Symud i'r prif gynnwys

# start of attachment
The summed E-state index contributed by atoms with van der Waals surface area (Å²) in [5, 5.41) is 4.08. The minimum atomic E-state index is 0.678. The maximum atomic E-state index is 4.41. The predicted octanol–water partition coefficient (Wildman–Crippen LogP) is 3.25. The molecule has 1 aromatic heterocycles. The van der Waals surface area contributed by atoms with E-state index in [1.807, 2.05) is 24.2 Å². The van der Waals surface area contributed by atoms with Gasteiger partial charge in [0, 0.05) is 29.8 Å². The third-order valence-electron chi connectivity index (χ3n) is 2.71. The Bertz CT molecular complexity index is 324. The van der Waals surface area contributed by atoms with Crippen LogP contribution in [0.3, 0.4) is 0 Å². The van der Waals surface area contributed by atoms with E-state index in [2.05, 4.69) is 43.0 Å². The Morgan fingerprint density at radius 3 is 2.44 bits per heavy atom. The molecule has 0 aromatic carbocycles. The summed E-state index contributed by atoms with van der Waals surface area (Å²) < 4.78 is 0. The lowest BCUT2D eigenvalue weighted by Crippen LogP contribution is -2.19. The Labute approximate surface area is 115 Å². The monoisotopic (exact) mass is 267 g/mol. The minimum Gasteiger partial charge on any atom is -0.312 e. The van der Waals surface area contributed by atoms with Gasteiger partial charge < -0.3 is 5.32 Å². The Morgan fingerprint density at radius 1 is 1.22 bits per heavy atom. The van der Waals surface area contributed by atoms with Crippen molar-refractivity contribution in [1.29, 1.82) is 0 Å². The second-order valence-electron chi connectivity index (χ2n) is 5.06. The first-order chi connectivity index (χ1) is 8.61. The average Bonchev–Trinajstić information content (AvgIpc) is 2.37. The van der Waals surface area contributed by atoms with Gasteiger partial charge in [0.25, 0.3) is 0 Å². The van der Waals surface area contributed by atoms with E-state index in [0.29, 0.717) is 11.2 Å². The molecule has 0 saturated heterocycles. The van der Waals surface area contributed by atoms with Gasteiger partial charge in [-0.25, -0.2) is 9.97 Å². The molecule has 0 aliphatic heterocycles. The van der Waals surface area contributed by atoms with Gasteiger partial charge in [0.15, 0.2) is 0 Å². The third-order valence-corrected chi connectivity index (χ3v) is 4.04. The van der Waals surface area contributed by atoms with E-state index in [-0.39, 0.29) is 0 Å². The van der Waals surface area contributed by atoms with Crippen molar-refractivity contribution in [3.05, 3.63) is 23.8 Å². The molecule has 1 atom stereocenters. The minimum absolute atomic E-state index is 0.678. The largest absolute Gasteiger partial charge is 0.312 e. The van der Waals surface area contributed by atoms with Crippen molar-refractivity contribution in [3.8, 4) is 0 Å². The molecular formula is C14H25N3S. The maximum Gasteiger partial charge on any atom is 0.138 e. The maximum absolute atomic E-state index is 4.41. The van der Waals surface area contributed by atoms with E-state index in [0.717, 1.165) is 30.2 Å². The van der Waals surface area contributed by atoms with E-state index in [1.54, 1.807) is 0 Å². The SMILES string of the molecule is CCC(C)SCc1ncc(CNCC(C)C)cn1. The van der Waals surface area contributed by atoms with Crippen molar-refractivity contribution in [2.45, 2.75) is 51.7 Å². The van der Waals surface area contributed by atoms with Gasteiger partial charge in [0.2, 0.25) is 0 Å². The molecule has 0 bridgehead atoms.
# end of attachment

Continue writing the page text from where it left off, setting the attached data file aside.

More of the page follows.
CEREDIGION CYLCHGRAWN CYMDEITHAS HYNAFIAETHWYR SIR ABERTEIFI JOURNAL OF THE CARDIGANSHIRE ANTIQUARIAN SOCIETY CYFROL (V'OLUME) V 1967 RHIFYN (NUMBER) 4 CARDIGANSHIRE POLITICS THE LIBERAL ASCENDANCY, 1885-1923* THERE is a spirit of vassalage among the tillers of the soil, begotten by the tyranny of the past. The shadows of the oppression and evictions of 1868 have not lifted from among the people.'1 This evidence, given before the Welsh Land Commissioners at Aberaeron in April 1894, evokes the spirit of the modern phase of Cardiganshire politics- the politics of nostalgia. It found a fitting spokesman in 1894-John Morgan Howell, ironmonger, of Portland House, Aberaeron alder- man on the new county council (and soon to be its chairman for 1895-6) prominent Calvinistic Methodist and Oddfellow and, above all, active Liberal politician. Howell and many others like him were the residuary legatees of this political nostalgia that characterised their native county. They had come to form a new ruling elite, progressive in political ideals, yet essentially drawing on the memories of ytne gorthrymedigion, the martyrs of Liberalism evicted for having voted according to their convictions at the great election of 1868. For men like Howell, indeed (he was born in 1855), the events of 1868 constituted the dominant impression of their formative years. It was memories such as these, kept vivid by the oral tradition of the country- side, which served to make Cardiganshire subsequently the most impregnable of all Liberal strongholds in Wales. In 1909, in one of those truisms that only he could make arresting, Lloyd George declared that if all constituencies were like Cardiganshire, there would not be a single Tory surviving on the Opposition benches in the House of Commons. *This article is based on a lecture given to the Cardiganshire Antiquarian Society on 1 April 1967. The author is grateful to many people who were most helpful in helping him to uncover material on this topic, in particular Mr. B. G. Owens of the National Library of Wales Dr. J. F. A. Mason of Christ Church Library, Oxford Mr. A. J. P. Taylor and the staff of the Beaverbrook Library Mr. S. G. Chapman, secretary of the Cardiganshire Liberal Association Mr. David Howell of the London School of Economics Mrs. Hasiett of Aberystwyth and, above all others, his father, Mr. D. J. Morgan.